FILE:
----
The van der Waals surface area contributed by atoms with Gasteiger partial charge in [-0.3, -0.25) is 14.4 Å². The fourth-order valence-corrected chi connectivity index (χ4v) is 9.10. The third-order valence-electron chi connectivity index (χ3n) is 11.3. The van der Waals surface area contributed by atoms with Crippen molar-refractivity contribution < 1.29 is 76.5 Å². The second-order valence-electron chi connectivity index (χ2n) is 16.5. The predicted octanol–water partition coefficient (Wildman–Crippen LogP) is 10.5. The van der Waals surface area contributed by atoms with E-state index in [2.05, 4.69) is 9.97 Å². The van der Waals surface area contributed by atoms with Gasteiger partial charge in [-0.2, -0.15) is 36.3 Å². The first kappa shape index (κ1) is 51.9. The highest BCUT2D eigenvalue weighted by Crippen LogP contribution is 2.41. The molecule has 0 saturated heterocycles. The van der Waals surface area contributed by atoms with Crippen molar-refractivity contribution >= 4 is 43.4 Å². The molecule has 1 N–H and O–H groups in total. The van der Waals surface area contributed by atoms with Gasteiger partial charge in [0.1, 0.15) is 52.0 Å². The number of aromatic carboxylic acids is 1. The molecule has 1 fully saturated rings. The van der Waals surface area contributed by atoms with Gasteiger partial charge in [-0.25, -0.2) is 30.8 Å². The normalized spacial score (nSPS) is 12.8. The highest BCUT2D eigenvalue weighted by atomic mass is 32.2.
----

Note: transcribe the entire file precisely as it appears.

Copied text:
The van der Waals surface area contributed by atoms with Gasteiger partial charge in [-0.3, -0.25) is 14.4 Å². The fourth-order valence-corrected chi connectivity index (χ4v) is 9.10. The third-order valence-electron chi connectivity index (χ3n) is 11.3. The van der Waals surface area contributed by atoms with Crippen molar-refractivity contribution < 1.29 is 76.5 Å². The second-order valence-electron chi connectivity index (χ2n) is 16.5. The predicted octanol–water partition coefficient (Wildman–Crippen LogP) is 10.5. The van der Waals surface area contributed by atoms with E-state index in [2.05, 4.69) is 9.97 Å². The van der Waals surface area contributed by atoms with Gasteiger partial charge in [-0.2, -0.15) is 36.3 Å². The first kappa shape index (κ1) is 51.9. The highest BCUT2D eigenvalue weighted by Crippen LogP contribution is 2.41. The molecule has 0 saturated heterocycles. The van der Waals surface area contributed by atoms with Crippen molar-refractivity contribution >= 4 is 43.4 Å². The molecule has 1 N–H and O–H groups in total. The van der Waals surface area contributed by atoms with Gasteiger partial charge in [0.1, 0.15) is 52.0 Å². The number of aromatic carboxylic acids is 1. The molecule has 1 fully saturated rings. The van der Waals surface area contributed by atoms with Gasteiger partial charge in [-0.25, -0.2) is 30.8 Å². The normalized spacial score (nSPS) is 12.8. The highest BCUT2D eigenvalue weighted by atomic mass is 32.2.